School chief's Boston debut followed by Tenn. probe

Johnson's former system is target of investigations

Email|Print| Text size + By Tracy Jan
Globe Staff / January 27, 2008

For the past four months, Boston's new school superintendent has agreed to meet with virtually every activist, public official, and parent who asks. She spent two recent Saturdays holed away in a conference room trying to cut millions out of the budget. Recently, the mayor gave her new orders: Get more students into college-level courses, and while you're at it, redesign the system's controversial busing plan.

But as Carol Johnson adjusts to a new life in a new city with a powerful new job, her past won't get out of the way. Weeks after she left her job running the Memphis public schools to come to Boston, her old system became the target of multiple investigations pointing to widespread mismanagement, shoddy oversight, and alleged corruption.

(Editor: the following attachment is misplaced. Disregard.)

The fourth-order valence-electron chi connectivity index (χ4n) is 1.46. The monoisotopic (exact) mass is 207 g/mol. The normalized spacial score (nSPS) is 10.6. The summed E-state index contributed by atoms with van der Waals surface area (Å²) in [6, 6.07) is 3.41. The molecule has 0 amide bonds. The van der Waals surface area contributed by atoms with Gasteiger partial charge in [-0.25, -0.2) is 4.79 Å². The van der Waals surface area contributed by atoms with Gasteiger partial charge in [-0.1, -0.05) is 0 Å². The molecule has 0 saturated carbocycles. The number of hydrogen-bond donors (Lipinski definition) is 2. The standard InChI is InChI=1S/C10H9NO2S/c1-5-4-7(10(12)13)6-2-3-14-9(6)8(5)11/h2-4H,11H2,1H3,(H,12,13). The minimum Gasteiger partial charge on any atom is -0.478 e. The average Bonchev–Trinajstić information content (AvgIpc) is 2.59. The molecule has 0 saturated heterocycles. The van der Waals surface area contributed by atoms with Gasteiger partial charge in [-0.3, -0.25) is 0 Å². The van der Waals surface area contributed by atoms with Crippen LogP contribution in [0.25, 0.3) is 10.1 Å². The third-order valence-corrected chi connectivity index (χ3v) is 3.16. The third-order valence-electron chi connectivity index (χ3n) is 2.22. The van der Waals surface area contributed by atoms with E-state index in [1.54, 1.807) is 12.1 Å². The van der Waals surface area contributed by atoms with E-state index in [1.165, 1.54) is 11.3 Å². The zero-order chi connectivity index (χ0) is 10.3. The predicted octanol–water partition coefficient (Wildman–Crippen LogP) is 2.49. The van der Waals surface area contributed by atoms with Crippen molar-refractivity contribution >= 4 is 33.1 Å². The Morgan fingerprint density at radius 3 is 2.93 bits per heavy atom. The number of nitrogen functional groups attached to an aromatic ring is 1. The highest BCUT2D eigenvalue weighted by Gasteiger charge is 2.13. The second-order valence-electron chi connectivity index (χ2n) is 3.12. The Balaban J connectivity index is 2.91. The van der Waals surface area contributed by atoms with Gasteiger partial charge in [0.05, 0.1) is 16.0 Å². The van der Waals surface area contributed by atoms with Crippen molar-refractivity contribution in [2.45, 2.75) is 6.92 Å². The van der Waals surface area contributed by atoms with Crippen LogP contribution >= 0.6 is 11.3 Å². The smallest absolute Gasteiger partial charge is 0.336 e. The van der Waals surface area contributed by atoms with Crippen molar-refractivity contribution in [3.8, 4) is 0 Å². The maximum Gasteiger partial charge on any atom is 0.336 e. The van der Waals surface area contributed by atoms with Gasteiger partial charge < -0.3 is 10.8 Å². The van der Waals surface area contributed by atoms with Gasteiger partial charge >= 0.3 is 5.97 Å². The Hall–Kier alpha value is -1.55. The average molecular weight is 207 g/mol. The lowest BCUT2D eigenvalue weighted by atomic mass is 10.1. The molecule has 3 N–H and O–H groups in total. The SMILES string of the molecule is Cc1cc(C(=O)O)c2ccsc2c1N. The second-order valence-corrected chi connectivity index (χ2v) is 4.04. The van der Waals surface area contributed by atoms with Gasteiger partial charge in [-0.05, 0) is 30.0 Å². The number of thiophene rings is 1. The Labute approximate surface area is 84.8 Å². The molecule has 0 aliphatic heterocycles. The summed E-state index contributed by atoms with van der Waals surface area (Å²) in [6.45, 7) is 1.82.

The FBI is investigating how school construction contracts were awarded. A federal grand jury indicted a former county commissioner on extortion charges. The Tennessee comptroller's office last week began probing millions of dollars of waste in the district's food services division. And school district officials are examining the awarding of lucrative school bus contracts without bids - even after an internal audit found a bus company had overbilled the district by half a million dollars, charging the school system for routes it never ran.